The difference of Bayesian credible interval (BCI) and the frequentist confidence interval (FCI) is well explained with a nice example in this answer. Here is my own summary of the situation in the example. There are four kinds of jars. All jars contain the same number of cookies. Each cookie contains some chocolate chips. Each kind of jar has a fixed distribution of the number of chips in a cookie but different kinds of jars have different distributions. Now I have a jar on my desk delivered by my friend but I don't know what kind of jar it is. I draw a cookie from the jar and count the number of chips in it. Now I want to infer what kind of jar I have. I want the inference to be right in 70% of the case. BCI and FCI are different in this example as explained in the answer.
Let's modify the situation. Now I don't have a jar on my desk currently. Tomorrow my friend will pick up a jar and bring it to me. So the kind of jar is not an unknown fixed value. It is not fixed yet. To Bayesians, the modified situation is actually equivalent to the original situation. We just have the same information on the jar. However, for frequentists the two situations are different each other. In the original example, I think that the ensemble of virtual experiments of a frequetist is a repetition of the drwaing a cookie from the jar on the desk. In the modified example, I think that the virtual experiment must also contain my friend's picking up a jar. So in this case, the frequentist must "assume" a model of the pick up procedure and this amounts to a Bayesian's prior in the original example. So finally, in the modified example, BCI and FCI are the same and it is identical with the BCI of the original example.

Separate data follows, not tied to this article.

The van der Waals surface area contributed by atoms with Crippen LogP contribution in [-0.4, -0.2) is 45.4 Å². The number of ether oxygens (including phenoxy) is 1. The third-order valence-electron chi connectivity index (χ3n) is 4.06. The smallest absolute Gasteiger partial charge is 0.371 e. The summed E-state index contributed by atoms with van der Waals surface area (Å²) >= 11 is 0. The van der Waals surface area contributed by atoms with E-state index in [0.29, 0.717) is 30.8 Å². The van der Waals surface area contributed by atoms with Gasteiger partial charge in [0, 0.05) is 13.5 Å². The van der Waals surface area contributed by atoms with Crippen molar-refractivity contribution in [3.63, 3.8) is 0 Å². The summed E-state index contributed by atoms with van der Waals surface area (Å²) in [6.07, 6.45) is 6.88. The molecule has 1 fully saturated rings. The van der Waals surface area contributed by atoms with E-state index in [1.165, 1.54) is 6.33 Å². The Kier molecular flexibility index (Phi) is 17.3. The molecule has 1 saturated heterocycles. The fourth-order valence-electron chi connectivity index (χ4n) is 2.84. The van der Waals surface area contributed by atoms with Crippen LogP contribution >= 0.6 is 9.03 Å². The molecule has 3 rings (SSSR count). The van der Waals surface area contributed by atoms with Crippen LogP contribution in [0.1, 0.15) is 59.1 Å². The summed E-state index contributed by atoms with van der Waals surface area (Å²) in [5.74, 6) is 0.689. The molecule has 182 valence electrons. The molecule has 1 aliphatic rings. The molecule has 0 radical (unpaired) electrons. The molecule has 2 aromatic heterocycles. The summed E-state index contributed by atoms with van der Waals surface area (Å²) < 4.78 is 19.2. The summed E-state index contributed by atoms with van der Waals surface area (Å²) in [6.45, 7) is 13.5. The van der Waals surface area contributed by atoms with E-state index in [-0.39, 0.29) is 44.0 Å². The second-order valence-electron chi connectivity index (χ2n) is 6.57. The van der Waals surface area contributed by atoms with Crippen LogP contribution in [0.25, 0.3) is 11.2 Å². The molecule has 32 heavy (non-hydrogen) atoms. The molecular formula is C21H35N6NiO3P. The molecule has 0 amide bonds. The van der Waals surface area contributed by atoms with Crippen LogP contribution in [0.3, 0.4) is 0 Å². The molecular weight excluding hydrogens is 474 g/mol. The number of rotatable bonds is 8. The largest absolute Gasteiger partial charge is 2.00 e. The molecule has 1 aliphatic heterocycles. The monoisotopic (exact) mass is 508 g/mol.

Am I right? Or did I misunderstand something?